But then along comes the Phillips story in the Sunday Globe revealing that Coakley has so mismanaged her leftover federal campaign account from the senate race that she may have committed “a violation of campaign finance law.” It’s hard to tell if the account is flush or in deficit because the records are so inaccurate. Oh, and one of the individuals paid to oversee the accuracy of the account is Coakley’s sister.

Plus as AG, Coakley has pursued state political figures including former Lt. Governor Tim Murray for campaign finance violations. Naughty naughty Tim.

So in other words, she has completely blown the effort to alter the media frame.

Let’s also remember this bit of inside information from a September 5 Globe story by Phillips and Jim Sullivan, Baker Enters Governor’s Race, Coakley Weighs Bid:

Coakley insiders say she has yet to make a final decision about whether to run, but confirm that much of her decision depends on whether she can assemble a highly talented group of organizers, media consultants, and pollsters.

Organizers, consultants, and pollsters; that ought to do it.

In one piece of good news for the Coakley campaign, Massachusetts has no statewide version of Saturday Night Live. Tina Fey would have a field day.

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Globe Poll: So Much Data, So Little Context

Conflict and controversy are marketable media commodities and stability is just plain boooooorrrring. Thus we have Sunday’s Boston Globe story based on the newspaper’s poll showing that if Martha Coakley loses to Charlie Baker in November it might be attributed to disloyal Democratic followers of Steve Grossman.

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Massachusetts Madisonianism

Recently in thinking about the Massachusetts legislature I’ve come across some academic arguments that the power of the legislature has deteriorated significantly over the years. These arguments take the long view – legislative dominance from the time of the 1780 Constitution, a draining of power while the executive’s power increased from the early twentieth century onward. Then there is my colleague Professor Duquette’s argument that there is no need for business interests to support Republicans because the Democratic legislature already acts like it is Republican.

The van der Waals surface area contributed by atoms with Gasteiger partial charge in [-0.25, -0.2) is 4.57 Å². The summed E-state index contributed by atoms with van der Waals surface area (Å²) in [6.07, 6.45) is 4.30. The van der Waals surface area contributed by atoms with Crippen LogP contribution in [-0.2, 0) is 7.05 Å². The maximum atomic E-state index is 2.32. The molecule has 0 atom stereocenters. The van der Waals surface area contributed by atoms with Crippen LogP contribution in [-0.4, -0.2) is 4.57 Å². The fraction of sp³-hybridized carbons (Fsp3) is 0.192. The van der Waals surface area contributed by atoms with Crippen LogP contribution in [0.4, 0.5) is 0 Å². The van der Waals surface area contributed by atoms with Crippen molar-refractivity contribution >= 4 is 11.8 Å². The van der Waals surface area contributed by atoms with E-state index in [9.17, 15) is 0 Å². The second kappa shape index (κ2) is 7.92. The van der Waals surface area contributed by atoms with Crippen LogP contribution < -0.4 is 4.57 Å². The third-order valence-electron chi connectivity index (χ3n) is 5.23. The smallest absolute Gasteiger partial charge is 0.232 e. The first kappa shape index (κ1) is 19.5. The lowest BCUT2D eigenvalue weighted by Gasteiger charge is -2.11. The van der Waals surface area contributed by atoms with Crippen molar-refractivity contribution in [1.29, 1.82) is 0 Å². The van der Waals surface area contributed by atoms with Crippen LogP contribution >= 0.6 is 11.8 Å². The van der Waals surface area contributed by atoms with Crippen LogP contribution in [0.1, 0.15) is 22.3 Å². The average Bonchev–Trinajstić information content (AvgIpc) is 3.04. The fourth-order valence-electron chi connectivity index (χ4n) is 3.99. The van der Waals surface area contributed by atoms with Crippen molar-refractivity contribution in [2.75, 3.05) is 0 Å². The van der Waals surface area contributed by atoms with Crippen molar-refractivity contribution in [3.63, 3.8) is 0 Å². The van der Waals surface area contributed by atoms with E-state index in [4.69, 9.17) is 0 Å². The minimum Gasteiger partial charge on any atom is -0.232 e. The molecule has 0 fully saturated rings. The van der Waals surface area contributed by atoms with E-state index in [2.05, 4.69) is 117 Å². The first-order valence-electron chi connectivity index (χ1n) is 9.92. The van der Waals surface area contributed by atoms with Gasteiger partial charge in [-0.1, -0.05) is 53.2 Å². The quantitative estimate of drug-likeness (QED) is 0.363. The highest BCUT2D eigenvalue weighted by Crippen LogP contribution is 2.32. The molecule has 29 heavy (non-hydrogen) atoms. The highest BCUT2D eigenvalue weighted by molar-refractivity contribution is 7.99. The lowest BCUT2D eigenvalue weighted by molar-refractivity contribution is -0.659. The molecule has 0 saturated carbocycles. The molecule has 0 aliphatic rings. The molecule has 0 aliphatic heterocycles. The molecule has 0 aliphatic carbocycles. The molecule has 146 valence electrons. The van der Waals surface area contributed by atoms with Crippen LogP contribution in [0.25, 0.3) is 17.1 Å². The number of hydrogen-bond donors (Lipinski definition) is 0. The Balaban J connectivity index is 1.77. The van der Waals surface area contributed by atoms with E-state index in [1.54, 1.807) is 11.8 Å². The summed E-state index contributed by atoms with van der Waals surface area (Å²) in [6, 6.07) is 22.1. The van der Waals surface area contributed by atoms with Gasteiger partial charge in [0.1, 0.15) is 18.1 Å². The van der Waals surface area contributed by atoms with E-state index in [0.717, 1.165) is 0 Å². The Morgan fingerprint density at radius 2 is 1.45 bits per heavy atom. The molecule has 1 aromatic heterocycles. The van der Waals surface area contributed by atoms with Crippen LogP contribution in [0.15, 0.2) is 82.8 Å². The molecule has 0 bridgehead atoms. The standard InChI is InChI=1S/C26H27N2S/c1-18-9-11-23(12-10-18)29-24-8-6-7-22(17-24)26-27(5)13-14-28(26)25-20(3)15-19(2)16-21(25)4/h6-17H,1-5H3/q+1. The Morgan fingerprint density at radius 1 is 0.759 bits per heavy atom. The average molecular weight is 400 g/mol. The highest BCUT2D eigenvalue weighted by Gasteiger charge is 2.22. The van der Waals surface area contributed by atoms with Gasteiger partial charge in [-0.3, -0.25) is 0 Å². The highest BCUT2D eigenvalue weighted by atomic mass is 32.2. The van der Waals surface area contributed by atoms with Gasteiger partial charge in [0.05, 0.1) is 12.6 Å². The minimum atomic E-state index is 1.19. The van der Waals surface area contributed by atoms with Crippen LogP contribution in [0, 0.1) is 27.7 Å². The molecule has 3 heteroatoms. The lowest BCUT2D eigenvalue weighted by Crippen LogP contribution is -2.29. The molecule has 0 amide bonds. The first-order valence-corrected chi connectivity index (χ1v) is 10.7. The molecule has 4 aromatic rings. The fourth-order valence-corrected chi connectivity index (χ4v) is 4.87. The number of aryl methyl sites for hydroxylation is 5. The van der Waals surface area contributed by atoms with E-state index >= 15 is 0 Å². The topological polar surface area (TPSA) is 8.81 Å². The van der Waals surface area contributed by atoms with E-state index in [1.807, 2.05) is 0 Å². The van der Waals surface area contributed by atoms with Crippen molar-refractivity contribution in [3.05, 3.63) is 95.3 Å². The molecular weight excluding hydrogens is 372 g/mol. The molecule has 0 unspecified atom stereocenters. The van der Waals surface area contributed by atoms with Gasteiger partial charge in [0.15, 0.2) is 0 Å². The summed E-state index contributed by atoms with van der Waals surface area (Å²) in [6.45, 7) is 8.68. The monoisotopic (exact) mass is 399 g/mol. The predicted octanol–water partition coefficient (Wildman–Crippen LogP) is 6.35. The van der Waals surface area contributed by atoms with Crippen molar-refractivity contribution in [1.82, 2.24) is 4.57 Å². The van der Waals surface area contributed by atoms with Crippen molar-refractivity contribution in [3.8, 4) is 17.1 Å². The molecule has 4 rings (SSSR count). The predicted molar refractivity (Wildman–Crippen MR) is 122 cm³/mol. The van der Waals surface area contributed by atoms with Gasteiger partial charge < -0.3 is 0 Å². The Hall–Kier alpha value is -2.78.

The work of these scholars is important in understanding how our legislature conducts the public business. I tend to agree that the legislature’s power has receded some through history, but that it retains enormous power that only a legislature can properly exercise. Moreover in the differences the legislature has had with both Republican governors and the progressive Democrat Deval Patrick a sort of Massachusetts Madisonianism may be at work.

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Questioning Faith and Politics

Recently Governor Deval Patrick stood with leaders of diverse faith communities and invoked his own religious faith as a rationale for accepting immigrant children into the commonwealth. I wrote admiringly of that decision and some among our commenters suggested that when religion calls to ideas that are not consistent with the prevailing liberal ideology around here, our Democratic politicians are more likely to spurn than to heed faith leaders. I think those critics are justified and they rightly point out the complicated nature of religion and politics in the land our forebears sought to establish as a Model of Christian Charity.